Nothing new has been published on the blog the past couple of weeks as Mika and I were on holiday in England from the 10th-25th of September. We stayed in London with our friends Des and Keith. This was Mika’s first trip to the British Isles. I lived there as a boy from 1968-1970 and went back for a holiday on my own in 2005. We had a really good time taking in various historic sites such as the Tower of London, the Monument, Westminster Abbey, Hampton Court, Handel House, the British Museum, the Museum of Natural History and the British Library. I will add I was a little disappointed with how commercialized London has become. The sense of British identity I remembered from my boyhood and wanted to see again really seems watered down in London in the present. There is a plethora of shops and kiosks where cheesy trinkets are hawked to tourists and some of the historic sites, notably the Tower of London, have the feel of a theme park to them. The next time we visit England we will take in more of the sites maintained by the National Heritage Trust as I understand these better represent British identity.
Mika and I are supporters of the Conservative Party of Canada. While we support the government led by Prime Minister Harper, we do not have membership in the Conservative Party of Canada, nor do we donate money to the Party. Neither do we agree with every position taken by the Conservative government, and where instances of wrongdoing are exposed, we think those responsible should suffer the consequences. You may find it odd that a gay couple identifies as conservative, but we see ourselves moderate centre-right politically in our outlook and values. We value personal liberty, religious liberty (freedom of conscience), intellectual freedom, equality of opportunity and the pursuit of happiness. In our opinion, the Conservative Party of Canada, under the leadership of Prime Minister Stephen Harper, currently best represents these values. Continue reading →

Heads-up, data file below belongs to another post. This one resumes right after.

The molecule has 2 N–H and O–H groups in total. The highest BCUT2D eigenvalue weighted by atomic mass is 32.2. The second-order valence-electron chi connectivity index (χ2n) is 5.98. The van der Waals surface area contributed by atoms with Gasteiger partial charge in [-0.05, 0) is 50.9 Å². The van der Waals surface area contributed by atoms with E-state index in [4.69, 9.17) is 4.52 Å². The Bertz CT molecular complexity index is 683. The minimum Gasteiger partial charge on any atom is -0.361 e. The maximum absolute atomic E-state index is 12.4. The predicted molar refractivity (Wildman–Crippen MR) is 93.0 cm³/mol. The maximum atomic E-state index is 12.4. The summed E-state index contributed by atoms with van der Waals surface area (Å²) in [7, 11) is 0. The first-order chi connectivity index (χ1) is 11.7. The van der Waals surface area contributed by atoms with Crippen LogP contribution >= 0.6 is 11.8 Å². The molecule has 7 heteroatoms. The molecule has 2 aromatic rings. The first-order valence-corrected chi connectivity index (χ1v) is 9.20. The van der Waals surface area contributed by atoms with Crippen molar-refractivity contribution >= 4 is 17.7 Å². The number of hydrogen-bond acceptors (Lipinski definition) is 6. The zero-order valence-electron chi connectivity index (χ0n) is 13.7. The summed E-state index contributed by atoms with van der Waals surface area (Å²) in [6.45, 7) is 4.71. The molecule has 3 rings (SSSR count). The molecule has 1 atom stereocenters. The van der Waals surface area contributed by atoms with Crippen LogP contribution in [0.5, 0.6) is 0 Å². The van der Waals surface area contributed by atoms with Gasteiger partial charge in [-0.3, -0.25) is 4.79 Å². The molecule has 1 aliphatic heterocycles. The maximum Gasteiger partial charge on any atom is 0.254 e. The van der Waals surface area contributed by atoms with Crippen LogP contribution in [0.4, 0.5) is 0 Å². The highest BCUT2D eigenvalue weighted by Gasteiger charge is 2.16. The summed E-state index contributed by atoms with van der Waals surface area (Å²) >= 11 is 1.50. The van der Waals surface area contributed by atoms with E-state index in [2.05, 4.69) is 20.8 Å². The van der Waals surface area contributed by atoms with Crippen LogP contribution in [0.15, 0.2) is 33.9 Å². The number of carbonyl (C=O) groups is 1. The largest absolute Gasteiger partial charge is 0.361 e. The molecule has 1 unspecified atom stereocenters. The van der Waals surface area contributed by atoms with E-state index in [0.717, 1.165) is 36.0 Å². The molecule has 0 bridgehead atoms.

When I started school, grade one to be precise, in Frontenac County in 1967 religious instruction was still part of the public school curriculum. While my family was Roman Catholic at the time, my mother and father were public school supporters. I recall every morning my teacher, Miss Boss, would read us a Bible story as part of our morning opening exercises. One of the first stories I remember she read to us was that of the parable of the Good Samaritan. At the time the nuances of the story were lost on me; it served as a basic moral lesson for me and my classmates that the Samaritan had done the right thing in helping the injured man, unlike the Priest and the Levite. Likewise so should we if confronted with a similar circumstance. It was not until many years later when I was a student at Queen’s University that I came to understand the story and the moral more fully. Continue reading →